Meet Elysabeth Elderling, the author of the Junior Geography Detective Squad series. The first two books in the series are available from a href=”http://4rvpublishingllc.com” target=”_new”>4RV Publishing. They are “State of Wilderness” and “State of Quarries.”
How did you get started writing this series?
I wrote a story, “Train of Clues,” that won a shared second place win in a contest in 2005. I wanted to expand the story into a series, with a clue for each state, and consulted with an editor with SCBWI (Society of Children’s Book Writers and Illustrators). She sent me some great advice. After receiving her advice and the directions she suggested I could go, I started doing research to find info that could be used for the “clues.” I found some clues on the Educational World ® website and then I found a website, quite by accident, that had some trivia type of information for landmarks in every state. I gathered my information and let the idea brew, trying to figure out the best format for the series, that the reader’s wouldn’t get tired of and that would really be what I wanted from the series.
What gave you the idea to make the stories like a game where you guess the state?
It was an accidental finding. I had thought of writing the stories for a 5-minute mystery site and I played around with different ideas. I originally was going to do the series like a journal, where the kids would be in a year-round school and would have to keep track on a weekly basis of all in the info given to them to figure out which state was being described. When I saw a posting asking for submissions for the 5-Minute Mystery, I thought maybe my stories would work out for that. I tried to make it as the state being the character and giving each state a personality to give the trivia info to the kids, but that didn’t work. I tried making it like a game host asking the questions – kind of a Jeopardy!® type game, but that wasn’t turning out the way I wanted. And, then the produces of the 5-Minute Mystery site wanted the stories to be more “geographical” in the story and I was having to either give up story or plot or characters or something and so we weren’t meeting in the middle.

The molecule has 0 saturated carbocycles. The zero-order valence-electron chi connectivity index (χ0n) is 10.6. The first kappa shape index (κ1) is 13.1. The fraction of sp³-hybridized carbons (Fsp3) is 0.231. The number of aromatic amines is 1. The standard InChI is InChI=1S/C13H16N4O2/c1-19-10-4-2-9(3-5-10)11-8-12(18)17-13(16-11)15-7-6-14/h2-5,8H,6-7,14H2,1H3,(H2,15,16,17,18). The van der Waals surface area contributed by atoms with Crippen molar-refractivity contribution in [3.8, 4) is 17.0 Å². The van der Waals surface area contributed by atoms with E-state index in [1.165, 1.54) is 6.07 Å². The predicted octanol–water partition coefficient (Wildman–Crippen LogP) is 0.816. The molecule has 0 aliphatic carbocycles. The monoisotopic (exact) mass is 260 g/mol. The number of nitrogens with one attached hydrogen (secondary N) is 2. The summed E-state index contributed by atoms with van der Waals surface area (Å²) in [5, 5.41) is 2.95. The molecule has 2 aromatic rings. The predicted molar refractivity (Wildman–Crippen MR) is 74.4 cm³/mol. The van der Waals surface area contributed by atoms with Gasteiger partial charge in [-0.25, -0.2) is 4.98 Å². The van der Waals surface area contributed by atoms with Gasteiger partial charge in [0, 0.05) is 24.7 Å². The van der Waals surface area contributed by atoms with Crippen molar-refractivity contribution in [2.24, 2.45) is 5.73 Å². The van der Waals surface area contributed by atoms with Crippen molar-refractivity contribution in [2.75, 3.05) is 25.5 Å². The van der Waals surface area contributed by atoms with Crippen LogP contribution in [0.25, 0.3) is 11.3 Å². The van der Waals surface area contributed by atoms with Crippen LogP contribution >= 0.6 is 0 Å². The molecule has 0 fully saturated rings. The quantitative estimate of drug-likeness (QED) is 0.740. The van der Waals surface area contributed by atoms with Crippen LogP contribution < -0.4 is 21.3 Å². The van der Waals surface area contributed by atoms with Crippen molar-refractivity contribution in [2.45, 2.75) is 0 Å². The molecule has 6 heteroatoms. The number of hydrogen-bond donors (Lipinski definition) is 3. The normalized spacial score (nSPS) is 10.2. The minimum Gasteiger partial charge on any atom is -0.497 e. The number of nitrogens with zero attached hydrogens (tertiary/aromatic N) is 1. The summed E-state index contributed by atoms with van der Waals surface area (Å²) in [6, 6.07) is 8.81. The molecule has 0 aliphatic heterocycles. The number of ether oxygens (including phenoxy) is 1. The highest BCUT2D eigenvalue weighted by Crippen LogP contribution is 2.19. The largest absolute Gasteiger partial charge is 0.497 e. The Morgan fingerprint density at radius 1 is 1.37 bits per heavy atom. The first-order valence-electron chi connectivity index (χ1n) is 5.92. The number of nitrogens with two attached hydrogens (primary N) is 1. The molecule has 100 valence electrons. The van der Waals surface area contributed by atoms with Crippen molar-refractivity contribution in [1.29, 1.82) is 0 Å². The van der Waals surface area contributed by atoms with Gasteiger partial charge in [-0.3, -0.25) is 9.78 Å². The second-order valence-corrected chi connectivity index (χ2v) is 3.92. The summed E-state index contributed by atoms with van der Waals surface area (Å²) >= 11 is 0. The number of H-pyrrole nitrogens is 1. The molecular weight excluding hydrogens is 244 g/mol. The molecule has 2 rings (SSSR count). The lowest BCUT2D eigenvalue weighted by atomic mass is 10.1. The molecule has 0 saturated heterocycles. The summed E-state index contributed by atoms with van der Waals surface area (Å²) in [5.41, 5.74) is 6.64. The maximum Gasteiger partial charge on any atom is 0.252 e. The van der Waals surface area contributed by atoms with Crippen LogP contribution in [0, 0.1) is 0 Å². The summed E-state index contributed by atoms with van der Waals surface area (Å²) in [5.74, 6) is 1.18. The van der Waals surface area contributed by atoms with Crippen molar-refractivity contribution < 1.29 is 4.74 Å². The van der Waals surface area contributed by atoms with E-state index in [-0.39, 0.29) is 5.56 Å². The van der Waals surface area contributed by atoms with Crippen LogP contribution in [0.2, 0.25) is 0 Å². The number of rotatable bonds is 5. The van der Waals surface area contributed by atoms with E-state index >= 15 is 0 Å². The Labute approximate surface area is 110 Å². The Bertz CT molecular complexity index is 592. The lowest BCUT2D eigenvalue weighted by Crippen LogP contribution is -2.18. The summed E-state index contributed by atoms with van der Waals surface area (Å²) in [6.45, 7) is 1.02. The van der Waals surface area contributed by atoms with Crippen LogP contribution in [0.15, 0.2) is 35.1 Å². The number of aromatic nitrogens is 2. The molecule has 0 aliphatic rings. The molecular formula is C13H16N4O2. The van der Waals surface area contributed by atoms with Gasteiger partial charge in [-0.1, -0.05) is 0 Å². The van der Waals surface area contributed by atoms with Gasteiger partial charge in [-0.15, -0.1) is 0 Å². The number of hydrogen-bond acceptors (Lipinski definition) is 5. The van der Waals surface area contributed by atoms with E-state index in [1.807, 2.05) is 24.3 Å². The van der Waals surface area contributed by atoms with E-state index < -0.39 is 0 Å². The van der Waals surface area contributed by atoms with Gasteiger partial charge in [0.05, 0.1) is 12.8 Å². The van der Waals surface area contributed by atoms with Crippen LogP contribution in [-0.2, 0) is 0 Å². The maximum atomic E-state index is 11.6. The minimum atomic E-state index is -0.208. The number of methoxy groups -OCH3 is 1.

I understand you’re writing a teacher’s guide to go with your books. Can you tell us something about that?
Yes, I am writing the teacher’s guide as I finish the book. I had wanted to have varying puzzles in the books for the readers to have some fun after reading, so I kept that idea. I had never written a teacher’s guide nor really seen anything. The closest thing I could come up with was the Weekly Reader’s teacher guide given to me from one of the teachers who is a band parent. The research/discussion questions expand out a few of the more interesting clues in the book. I’m trying to have a science experiment in each guide or maybe I’ll switch to some math related problems in some that are related to a clue, and then to wrap it up, I have some end-of-book questions (multiple choice, fill-in-the-blank and T/F). The bibliography will be in both the books and the teacher’s guides so all readers will benefit from the plethora of information I have gathered for further reading or papers or whatever the need is.
Where can readers purchase your book?
Check out http://jgdsseries.blogspot.com to orders copies of the book. Books are also available through amazon.com and barnesandnoble.com as well but you can order directly from me and get signed copies. Direct contact can be made via email – firstname.lastname@example.org.